Accelerator Offers Media Startups a Community of Advisors
Startups, especially media ones, can benefit from being part of a community that shares wisdom and advice, says Media Camp director Sandy Khaund.
May 1, 2014


Media startups need more guidance than most new companies to survive the shifting digital landscape, said Sandy Khaund, director of Media Camp, a media startup accelerator that offers that aid.

Digital media startups often benefit from being part of a community that can help them leverage the unpredictable tech storm, according to Khaund.  “You need a lot of ability to know when to adapt and when not to adapt,” he said.

Media Camp, a California-based organization crafted by Turner Broadcasting System, Inc. and Warner Bros. Entertainment, launched about three years ago. It provides budding media tech businesses with a community of fellow startup leaders and mentors to strategize company development and learn how to generate more funds.

To date, Media Camp has assisted 16 companies. Each startup receives $20,000 in funding and plenty of advice from experts. At a minimum, a startup founder attends a weekly workshop dinner with mentors like Khaund for three months.

“I empathize with [the CEOs] at the least and counsel them,” he said. “I don’t have a financial investment, but an emotional investment with them.”

Startup communities may be the most supportive and brutally honest gift to new CEOs. After all, harsh commentary is threaded into the nature of young business. It’s hard developing a startup without the input of special resources to help navigate rough waters.

No one wants to hear that their brainchild has problems staying afloat, but Khaund believes it crucial that entrepreneurs learn to take an honest dose of criticism.

“Fight like you’re right, but listen like you’re wrong,” Khaund said, noting that the “constructive confrontation” is especially important in selling a product in today’s unpredictable journalistic market. “What does the next wave of news look like? It’s the opportunity to [explore] the question and make sure the conversation is strong and the entrepreneur knows the feedback.”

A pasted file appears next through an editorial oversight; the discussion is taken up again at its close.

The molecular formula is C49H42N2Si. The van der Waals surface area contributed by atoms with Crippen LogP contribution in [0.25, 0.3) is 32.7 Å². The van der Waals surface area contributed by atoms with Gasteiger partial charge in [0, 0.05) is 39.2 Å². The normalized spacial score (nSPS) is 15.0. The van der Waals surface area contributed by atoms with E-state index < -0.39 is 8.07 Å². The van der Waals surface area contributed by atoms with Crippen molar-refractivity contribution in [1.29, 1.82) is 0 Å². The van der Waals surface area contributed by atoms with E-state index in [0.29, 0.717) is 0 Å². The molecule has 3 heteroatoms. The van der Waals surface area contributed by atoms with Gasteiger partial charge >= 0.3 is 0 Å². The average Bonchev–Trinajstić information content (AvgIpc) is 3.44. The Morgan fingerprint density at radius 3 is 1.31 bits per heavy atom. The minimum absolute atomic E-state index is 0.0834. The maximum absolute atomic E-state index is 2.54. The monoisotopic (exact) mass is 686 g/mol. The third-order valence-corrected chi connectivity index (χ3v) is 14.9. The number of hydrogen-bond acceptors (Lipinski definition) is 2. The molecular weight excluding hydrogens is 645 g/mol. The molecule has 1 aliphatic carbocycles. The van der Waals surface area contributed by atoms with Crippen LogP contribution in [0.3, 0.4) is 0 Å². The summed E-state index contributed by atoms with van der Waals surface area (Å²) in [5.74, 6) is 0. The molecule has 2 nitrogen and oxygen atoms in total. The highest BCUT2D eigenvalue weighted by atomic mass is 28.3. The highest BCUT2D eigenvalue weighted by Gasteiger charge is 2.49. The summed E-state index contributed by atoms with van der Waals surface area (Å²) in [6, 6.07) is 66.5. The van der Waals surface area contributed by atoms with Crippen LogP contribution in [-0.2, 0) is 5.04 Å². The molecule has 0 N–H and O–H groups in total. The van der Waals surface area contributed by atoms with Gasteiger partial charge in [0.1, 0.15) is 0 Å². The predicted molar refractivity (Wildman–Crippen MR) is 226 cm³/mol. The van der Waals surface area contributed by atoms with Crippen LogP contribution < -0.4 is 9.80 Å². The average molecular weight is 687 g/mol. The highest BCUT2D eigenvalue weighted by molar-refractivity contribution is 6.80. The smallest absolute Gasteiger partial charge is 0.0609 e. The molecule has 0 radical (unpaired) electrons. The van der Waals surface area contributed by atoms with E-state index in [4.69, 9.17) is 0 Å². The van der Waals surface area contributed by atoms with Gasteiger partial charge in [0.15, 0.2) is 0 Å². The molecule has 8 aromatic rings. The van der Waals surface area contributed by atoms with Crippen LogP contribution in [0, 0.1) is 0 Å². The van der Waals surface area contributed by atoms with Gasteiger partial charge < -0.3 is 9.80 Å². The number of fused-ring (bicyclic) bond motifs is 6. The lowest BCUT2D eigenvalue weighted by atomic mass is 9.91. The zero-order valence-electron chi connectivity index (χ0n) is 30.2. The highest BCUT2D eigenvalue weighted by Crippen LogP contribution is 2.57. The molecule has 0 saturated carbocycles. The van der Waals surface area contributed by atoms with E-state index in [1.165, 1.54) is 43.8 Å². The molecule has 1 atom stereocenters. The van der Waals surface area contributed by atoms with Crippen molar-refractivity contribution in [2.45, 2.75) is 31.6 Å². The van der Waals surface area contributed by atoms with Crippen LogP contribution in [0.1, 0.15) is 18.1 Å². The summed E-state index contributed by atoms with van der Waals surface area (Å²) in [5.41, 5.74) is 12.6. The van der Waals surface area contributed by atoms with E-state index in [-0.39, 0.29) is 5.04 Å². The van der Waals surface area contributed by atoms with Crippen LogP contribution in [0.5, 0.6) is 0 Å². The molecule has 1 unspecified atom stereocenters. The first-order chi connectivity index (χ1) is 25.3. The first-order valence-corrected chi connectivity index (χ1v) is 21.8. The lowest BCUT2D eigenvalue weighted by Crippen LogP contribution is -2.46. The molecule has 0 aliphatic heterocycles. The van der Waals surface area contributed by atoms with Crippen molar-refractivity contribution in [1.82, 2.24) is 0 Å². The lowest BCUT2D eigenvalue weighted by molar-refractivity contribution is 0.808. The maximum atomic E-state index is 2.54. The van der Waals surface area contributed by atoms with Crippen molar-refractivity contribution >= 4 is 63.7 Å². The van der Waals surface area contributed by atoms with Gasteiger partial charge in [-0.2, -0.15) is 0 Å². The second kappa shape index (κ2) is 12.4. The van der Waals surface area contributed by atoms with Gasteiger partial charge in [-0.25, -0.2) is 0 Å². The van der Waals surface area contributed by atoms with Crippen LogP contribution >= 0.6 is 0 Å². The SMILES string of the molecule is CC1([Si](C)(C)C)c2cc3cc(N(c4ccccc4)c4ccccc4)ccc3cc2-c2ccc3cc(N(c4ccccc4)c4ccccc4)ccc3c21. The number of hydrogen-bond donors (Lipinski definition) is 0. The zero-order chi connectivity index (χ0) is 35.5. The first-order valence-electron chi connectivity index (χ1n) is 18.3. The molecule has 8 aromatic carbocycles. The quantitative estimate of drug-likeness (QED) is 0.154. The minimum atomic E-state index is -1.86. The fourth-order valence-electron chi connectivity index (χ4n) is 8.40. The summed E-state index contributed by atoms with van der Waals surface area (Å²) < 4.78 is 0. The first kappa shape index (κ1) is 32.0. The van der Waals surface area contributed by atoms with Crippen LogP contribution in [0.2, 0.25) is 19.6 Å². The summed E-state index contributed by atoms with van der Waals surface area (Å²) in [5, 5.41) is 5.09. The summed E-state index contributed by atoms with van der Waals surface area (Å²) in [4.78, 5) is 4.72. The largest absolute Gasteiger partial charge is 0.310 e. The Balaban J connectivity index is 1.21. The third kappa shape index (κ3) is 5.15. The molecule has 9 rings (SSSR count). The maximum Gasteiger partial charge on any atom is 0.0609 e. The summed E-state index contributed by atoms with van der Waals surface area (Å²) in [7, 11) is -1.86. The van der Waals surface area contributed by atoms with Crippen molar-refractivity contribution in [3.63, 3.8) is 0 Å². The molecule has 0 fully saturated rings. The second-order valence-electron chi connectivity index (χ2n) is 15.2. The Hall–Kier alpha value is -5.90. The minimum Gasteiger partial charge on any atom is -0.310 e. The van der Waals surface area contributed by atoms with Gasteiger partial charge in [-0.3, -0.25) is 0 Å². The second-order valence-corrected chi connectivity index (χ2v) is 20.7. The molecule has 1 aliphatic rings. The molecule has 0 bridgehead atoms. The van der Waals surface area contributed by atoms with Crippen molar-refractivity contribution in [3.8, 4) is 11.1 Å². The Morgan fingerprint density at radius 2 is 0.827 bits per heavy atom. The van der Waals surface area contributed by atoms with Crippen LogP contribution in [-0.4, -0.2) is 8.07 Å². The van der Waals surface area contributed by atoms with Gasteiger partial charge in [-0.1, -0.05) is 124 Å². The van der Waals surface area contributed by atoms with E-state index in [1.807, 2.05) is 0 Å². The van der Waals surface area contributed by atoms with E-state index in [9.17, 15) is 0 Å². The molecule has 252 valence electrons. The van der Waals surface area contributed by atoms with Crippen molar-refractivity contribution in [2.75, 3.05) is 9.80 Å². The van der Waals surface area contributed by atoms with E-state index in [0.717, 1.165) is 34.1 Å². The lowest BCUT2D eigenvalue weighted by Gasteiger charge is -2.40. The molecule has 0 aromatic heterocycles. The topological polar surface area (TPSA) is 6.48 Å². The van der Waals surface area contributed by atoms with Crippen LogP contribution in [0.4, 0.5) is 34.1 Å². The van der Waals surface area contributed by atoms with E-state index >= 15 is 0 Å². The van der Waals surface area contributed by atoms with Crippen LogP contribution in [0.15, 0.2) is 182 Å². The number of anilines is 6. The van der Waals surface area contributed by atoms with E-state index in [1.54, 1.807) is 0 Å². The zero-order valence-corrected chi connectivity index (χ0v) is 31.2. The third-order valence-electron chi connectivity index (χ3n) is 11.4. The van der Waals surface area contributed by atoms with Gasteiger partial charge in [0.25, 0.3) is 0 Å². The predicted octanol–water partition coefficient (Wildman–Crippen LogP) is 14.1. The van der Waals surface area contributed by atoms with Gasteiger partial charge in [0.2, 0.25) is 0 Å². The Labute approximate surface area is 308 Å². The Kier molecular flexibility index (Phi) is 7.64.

Khaund, a founder of two startups himself, offers a personal cautionary tale to those in his digital media accelerator. Before working with Turner Media’s accelerator, he struggled firsthand with his own startup 15 years ago, mainly because he said didn’t have a strong business model and didn’t know the industry well. After years of wrestling with the company, Khaund had to jump ship. His second attempt a decade later, a mobile learning program called Irynsoft (a combination of his daughters’ names), gained footing with the help of an education group, Teach for America.

“We exchanged our respective domain expertise,” he explained. “We’re both trying to disrupt education, but we’re going at it from different angles.  The community supporting a new company is crucial to its range of vision.”

Misha Leybovich, CEO and founder of Meograph, experienced that range of perspectives under Media Camp, and continues to reach out to the community after they parted ways with the program.

“With Media Camp, we got real answers. Always helpful, always frank,” Leybovich said. Meograph, a startup that joined Media Camp in 2013, embeds multimedia pieces into company websites. During the program, he’d workshop with the accelerator weekly over dinner, combing through the business’s strengths and challenges. “They’re very fair-minded. You need very thick skin.” He completed his work with Media Camp in September.

Other possible opportunities for startup founders include larger accelerators, such as California-based Y-Combinator, which supports a broader spectrum of markets. Aaron Harris, a Y Combinator partner, was inspired when he worked with Y Combinator in 2011 to boost his own educational organization, Tutorspree.

“On a basic level, it’s simply being part of a community of incredibly motivated people who are trying to achieve big things,” he said. “You wanted to share that, ‘Hey, we’re doing good things and we’re making progress.’”

The startup shut down, as many do, in 2013. Despite the risk of developing a young company, Harris said it surprised him to receive such emphatic of support outside of his young business.

 

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